Mechatronics & Robotics

Among the main activities of the MdM Group, mechatronics and robotics play a major role. The experience of the group covers a wide range of problems, from pure research to the latest industrial applications.
Particular attention has been paid to problems arising from the development and analysis of machines with parallel kinematics and innovative reconfigurable machines. However, the academic interest did not distract from topics closer to industrial application, from the hot topics of collaborative robotics and Industry 4.0


Collaborative robots, or cobots, are next-generation industrial robots designed to work together with humans safely, without barriers or protective cages to divide them. Cobots specialize in performing tasks that they learn directly in the field, are autonomous, and are revolutionizing the factory automation industry.


A reconfigurable machine is capable of exhibiting different kinematic modes while retaining its structure. This feature can be exploited to increase its flexibility toward production processes that may require different dexterity or mobility capabilities within the same task.


A robot with parallel kinematics is a robot characterized by a structure in which closed kinematic chains are recognizable. Namely, they consist of a mobile platform supported and set in motion by two or more legs. This characteristic gives parallel robots a great dynamic performance (high accelerations), high rigidity and load capacity.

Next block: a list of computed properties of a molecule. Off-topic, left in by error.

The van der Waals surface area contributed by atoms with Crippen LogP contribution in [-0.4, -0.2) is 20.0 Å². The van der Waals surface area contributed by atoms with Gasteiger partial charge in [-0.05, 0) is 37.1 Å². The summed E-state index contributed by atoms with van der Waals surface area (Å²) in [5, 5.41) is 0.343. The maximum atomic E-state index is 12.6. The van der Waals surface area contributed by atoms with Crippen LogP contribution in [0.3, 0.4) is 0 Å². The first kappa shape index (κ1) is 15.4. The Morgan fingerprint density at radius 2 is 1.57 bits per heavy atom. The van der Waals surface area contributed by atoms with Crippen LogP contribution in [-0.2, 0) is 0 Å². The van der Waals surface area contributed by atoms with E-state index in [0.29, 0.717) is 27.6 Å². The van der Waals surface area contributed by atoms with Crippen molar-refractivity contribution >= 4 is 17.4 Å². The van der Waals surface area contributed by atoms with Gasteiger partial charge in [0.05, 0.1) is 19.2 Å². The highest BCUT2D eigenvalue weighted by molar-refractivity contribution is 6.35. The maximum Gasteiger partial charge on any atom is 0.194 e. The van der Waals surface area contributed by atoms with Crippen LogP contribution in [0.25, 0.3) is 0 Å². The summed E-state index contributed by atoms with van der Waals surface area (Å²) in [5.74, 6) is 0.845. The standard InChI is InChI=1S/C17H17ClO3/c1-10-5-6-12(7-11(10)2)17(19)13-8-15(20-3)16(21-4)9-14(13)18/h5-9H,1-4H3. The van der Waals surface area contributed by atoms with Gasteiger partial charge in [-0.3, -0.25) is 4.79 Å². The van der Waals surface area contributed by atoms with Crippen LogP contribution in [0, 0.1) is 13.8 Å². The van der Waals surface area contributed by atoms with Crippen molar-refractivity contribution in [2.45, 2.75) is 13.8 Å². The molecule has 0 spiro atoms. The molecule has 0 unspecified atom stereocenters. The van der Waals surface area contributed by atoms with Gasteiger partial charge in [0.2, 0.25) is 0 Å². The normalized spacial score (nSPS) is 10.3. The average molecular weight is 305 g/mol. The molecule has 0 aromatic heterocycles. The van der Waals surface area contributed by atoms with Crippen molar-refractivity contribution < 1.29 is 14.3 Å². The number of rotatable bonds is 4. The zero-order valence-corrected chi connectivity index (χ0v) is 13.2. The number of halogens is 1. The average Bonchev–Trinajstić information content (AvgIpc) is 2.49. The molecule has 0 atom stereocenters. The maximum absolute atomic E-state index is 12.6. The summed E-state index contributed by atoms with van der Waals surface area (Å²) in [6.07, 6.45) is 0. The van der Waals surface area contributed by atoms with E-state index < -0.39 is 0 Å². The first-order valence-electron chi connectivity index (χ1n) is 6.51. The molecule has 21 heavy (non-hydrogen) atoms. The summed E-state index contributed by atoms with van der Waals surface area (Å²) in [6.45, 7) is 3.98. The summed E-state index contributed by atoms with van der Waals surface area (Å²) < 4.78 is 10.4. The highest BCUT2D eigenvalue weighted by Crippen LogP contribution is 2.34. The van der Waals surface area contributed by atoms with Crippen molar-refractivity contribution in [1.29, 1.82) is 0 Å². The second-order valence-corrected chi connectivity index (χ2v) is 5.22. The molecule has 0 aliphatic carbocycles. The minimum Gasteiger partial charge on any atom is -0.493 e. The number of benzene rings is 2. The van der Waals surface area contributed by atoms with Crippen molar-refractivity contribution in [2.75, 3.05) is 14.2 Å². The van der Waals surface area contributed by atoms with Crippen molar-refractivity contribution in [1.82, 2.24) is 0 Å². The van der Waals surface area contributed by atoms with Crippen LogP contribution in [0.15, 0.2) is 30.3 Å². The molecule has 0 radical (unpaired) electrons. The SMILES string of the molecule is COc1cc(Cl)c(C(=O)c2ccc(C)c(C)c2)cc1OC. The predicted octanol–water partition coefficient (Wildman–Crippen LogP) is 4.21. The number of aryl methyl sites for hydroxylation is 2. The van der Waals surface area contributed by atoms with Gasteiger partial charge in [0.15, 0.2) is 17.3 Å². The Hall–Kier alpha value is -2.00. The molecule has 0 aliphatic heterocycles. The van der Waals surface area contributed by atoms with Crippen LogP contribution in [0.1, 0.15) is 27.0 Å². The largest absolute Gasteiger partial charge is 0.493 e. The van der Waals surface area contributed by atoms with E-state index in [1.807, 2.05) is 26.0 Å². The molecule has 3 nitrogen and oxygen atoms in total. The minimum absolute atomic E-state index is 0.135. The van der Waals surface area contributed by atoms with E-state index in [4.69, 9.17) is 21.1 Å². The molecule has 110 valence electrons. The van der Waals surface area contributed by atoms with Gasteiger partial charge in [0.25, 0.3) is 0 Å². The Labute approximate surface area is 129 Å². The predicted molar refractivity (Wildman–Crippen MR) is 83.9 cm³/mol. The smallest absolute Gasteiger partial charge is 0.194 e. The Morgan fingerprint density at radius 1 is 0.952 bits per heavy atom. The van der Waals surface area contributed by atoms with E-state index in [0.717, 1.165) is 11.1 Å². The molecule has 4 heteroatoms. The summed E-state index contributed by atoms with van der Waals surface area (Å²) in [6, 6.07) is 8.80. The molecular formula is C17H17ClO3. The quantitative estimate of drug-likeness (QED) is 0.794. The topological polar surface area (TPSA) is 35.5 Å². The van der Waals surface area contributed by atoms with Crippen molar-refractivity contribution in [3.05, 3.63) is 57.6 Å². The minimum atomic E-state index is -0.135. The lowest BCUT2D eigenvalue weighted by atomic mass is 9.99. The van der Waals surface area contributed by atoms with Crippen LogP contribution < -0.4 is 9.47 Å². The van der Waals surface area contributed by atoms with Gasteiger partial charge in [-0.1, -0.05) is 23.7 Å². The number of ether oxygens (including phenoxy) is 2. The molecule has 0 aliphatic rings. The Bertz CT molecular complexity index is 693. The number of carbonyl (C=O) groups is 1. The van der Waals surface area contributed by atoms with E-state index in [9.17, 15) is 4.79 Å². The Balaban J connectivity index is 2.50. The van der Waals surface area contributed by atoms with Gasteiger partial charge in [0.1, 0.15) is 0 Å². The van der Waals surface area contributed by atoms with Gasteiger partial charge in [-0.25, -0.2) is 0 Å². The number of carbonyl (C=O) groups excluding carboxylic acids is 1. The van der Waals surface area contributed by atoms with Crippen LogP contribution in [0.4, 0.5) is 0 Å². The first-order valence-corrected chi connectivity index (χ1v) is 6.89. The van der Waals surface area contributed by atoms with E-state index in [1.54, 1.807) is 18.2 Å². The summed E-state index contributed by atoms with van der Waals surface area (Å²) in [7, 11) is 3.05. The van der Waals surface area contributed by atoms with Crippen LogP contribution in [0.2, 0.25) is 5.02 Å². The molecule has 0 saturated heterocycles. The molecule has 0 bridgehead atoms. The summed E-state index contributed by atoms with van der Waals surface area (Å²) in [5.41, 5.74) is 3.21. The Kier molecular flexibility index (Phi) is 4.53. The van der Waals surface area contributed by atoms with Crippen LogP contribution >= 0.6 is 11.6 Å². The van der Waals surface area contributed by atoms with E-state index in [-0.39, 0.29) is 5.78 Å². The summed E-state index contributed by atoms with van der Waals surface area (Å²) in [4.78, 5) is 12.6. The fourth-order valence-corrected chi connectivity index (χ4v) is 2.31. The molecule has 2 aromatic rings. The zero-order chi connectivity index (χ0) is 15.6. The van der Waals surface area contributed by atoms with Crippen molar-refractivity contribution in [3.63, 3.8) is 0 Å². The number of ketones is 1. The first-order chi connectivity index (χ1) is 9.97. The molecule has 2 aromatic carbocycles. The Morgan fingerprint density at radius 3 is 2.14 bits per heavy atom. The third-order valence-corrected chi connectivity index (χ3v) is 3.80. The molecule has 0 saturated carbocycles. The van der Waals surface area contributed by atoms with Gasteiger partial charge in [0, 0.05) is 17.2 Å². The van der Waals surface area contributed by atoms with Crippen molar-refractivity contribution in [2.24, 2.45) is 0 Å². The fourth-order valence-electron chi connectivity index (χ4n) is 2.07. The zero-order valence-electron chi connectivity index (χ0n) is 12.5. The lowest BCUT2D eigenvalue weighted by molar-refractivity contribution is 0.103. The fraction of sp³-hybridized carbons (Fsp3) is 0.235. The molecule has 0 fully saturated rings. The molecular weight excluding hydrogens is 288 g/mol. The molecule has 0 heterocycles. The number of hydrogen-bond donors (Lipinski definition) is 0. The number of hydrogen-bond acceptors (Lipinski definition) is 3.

Mini robotics is a cutting-edge field of research in precision mechanics that has applications in areas such as biomedical engineering and mechatronics (e.g., MEMS). Research is mainly focused on new forms of actuators, the realization of miniaturized and precise mechanical joints, and the development of high-precision mini-grippers.


The development of increasingly capable autonomous underwater vehicles (AUVs) has spurred research into biologically inspired robots. It is well known that the instinctive swimming abilities that biological systems (fish and marine mammals) have developed over millions of years are far superior to what modern marine technology is capable of.


The MdM Group has developed expertise in the field of kinematic calibration of manipulators, both in the definition of kinematic error models and associated numerical algorithms for parameter estimation and in experimental measurement procedures.


Improving the efficiency and sustainability of waste management in the electronics industry requires the reuse of valuable electronic components instead of recycling to recover valuable materials. In this context, the management of recovered electronic components can be done by specially designed automated devices